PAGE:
Rosetta@home - Project Significance

Project Significance

Further information: Protein structure prediction, Protein docking, Protein design

With the proliferation of genome sequencing projects, scientists can infer the amino acid sequence, or primary structure, of many proteins that carry out functions within the cell. To better understand a protein's function and aid in rational drug design, scientists need to know the protein's three-dimensional tertiary structure.

Protein 3D structures are currently determined experimentally through X-ray crystallography or nuclear magnetic resonance (NMR) spectroscopy. The process is slow (it can take weeks or even months to figure out how to crystallize a protein for the first time) and comes at high cost (around $100,000 USD per protein). Unfortunately, the rate at which new sequences are discovered far exceeds the rate of structure determination – out of more than 7,400,000 protein sequences available in the NCBI non-redundant (nr) protein database, fewer than 52,000 proteins' 3D structures have been solved and deposited in the Protein Data Bank, the main repository for structural information on proteins. One of the main goals of Rosetta@home is to predict protein structures with the same accuracy as existing methods, but in a way that requires significantly less time and money. Rosetta@home also develops methods to determine the structure and docking of membrane proteins (e.g., GPCRs), which are exceptionally difficult to analyze with traditional techniques like X-ray crystallography and NMR spectroscopy, yet represent the majority of targets for modern drugs.

Progress in protein structure prediction is evaluated in the biannual Critical Assessment of Techniques for Protein Structure Prediction (CASP) experiment, in which researchers from around the world attempt to derive a protein's structure from the protein's amino acid sequence. High scoring groups in this sometimes competitive experiment are considered the de facto standard-bearers for what is the state of the art in protein structure prediction. Rosetta, the program on which Rosetta@home is based, has been used since CASP5 in 2002. In the 2004 CASP6 experiment, Rosetta made history by being the first to produce a close to atomic-level resolution, ab initio protein structure prediction in its submitted model for CASP target T0281. Ab initio modeling is considered an especially difficult category of protein structure prediction, as it does not use information from structural homology and must rely on information from sequence homology and modeling physical interactions within the protein. Rosetta@home has been used in CASP since 2006, where it was among the top predictors in every category of structure prediction in CASP7. These high quality predictions were enabled by the computing power made available by Rosetta@home volunteers. Increasing computational power allows Rosetta@home to sample more regions of conformation space (the possible shapes a protein can assume), which, according to Levinthal's paradox, is predicted to increase exponentially with protein length.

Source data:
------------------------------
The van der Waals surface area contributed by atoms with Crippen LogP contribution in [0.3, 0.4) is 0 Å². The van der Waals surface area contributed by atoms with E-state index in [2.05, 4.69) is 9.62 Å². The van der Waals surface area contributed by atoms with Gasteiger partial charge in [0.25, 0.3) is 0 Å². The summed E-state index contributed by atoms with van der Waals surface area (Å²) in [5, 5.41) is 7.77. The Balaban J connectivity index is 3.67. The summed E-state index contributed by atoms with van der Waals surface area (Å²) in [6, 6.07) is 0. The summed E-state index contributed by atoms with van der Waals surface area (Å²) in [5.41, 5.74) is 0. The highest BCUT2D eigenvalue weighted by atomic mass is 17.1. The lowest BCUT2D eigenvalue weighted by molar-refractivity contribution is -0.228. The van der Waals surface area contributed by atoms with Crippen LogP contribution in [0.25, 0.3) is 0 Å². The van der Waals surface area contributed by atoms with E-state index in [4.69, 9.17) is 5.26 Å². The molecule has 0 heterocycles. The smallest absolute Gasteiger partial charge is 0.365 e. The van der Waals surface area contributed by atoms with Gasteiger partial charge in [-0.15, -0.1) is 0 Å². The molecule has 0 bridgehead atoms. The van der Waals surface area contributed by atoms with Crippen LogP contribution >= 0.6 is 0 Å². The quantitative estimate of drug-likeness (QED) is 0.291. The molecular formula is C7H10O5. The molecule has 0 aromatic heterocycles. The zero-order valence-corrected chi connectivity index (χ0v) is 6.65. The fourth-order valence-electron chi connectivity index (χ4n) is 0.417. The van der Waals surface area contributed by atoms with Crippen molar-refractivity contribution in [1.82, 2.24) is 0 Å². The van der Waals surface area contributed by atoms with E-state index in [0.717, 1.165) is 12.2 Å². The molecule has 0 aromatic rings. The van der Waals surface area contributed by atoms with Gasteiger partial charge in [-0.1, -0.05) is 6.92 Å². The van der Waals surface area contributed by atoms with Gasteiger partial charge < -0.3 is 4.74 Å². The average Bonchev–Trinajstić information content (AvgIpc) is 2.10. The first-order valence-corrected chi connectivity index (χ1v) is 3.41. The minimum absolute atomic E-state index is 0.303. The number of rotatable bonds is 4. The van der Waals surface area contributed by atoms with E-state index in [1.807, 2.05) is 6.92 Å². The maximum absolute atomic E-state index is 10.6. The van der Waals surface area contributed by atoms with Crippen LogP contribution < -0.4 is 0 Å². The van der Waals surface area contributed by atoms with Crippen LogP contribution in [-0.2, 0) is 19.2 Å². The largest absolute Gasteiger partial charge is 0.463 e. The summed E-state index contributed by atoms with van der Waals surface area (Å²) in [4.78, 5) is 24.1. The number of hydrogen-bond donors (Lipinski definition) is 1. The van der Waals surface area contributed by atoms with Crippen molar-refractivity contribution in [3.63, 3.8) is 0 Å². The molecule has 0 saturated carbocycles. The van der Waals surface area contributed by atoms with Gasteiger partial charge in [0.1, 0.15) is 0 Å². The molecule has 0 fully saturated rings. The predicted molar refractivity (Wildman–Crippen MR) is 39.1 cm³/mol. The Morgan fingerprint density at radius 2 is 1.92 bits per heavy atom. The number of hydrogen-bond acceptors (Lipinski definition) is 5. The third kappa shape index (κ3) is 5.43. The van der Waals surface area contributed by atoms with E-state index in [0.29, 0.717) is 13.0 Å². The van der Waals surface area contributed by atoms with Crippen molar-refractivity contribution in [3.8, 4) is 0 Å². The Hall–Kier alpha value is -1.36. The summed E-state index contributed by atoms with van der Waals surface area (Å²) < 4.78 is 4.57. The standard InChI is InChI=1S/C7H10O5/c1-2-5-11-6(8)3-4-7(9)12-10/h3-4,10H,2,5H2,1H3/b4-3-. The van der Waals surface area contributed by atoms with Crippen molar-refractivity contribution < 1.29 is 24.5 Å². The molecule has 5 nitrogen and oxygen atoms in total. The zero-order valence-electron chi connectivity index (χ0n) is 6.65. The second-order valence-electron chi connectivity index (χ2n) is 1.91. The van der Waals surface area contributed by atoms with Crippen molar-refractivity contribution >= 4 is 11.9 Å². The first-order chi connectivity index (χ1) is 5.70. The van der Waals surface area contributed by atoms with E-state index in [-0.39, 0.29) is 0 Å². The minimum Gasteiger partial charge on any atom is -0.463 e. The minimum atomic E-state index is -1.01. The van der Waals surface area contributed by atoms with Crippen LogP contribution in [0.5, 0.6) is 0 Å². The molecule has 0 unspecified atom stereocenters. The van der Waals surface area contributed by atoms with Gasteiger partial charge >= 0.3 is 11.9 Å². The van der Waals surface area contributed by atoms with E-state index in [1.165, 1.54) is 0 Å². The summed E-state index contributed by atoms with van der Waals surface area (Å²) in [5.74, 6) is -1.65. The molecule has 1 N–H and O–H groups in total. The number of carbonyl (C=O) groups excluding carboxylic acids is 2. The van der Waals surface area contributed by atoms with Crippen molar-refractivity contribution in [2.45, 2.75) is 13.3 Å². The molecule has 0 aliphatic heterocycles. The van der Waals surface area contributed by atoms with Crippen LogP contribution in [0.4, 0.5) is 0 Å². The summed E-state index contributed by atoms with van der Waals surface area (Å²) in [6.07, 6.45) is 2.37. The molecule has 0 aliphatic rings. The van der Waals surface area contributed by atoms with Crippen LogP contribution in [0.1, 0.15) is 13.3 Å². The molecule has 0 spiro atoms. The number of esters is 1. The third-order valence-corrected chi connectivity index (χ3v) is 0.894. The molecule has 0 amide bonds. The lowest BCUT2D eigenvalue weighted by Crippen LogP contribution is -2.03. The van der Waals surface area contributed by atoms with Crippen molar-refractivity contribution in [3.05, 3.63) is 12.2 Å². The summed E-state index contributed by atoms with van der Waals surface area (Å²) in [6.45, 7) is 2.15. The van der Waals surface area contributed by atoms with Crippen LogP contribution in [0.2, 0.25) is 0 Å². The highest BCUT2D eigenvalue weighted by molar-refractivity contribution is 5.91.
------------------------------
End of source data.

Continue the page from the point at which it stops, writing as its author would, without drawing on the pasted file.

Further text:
Rosetta@home is also used in protein docking prediction, which determines the structure of multiple complexed proteins, or quaternary structure. This type of protein interaction affects many cellular functions, including antigen–antibody and enzyme–inhibitor binding and cellular import and export. Determining these interactions is critical for drug design. Rosetta is used in the Critical Assessment of Prediction of Interactions (CAPRI) experiment, which evaluates the state of the protein docking field similar to how CASP gauges progress in protein structure prediction. The computing power made available by Rosetta@home's project volunteers has been cited as a major factor in Rosetta's performance in CAPRI, where its docking predictions have been among the most accurate and complete.

In early 2008, Rosetta was used to computationally design a protein with a function never before observed in nature. This was inspired in part by the retraction of a high-profile paper from 2004 which originally described the computational design of a protein with improved enzymatic activity compared to its natural form. The 2008 research paper from David Baker's group describing how the protein was made, which cited Rosetta@home for the computational resources it made available, represented an important proof of concept for this protein design method. This type of protein design could have future applications in drug discovery, green chemistry, and bioremediation.

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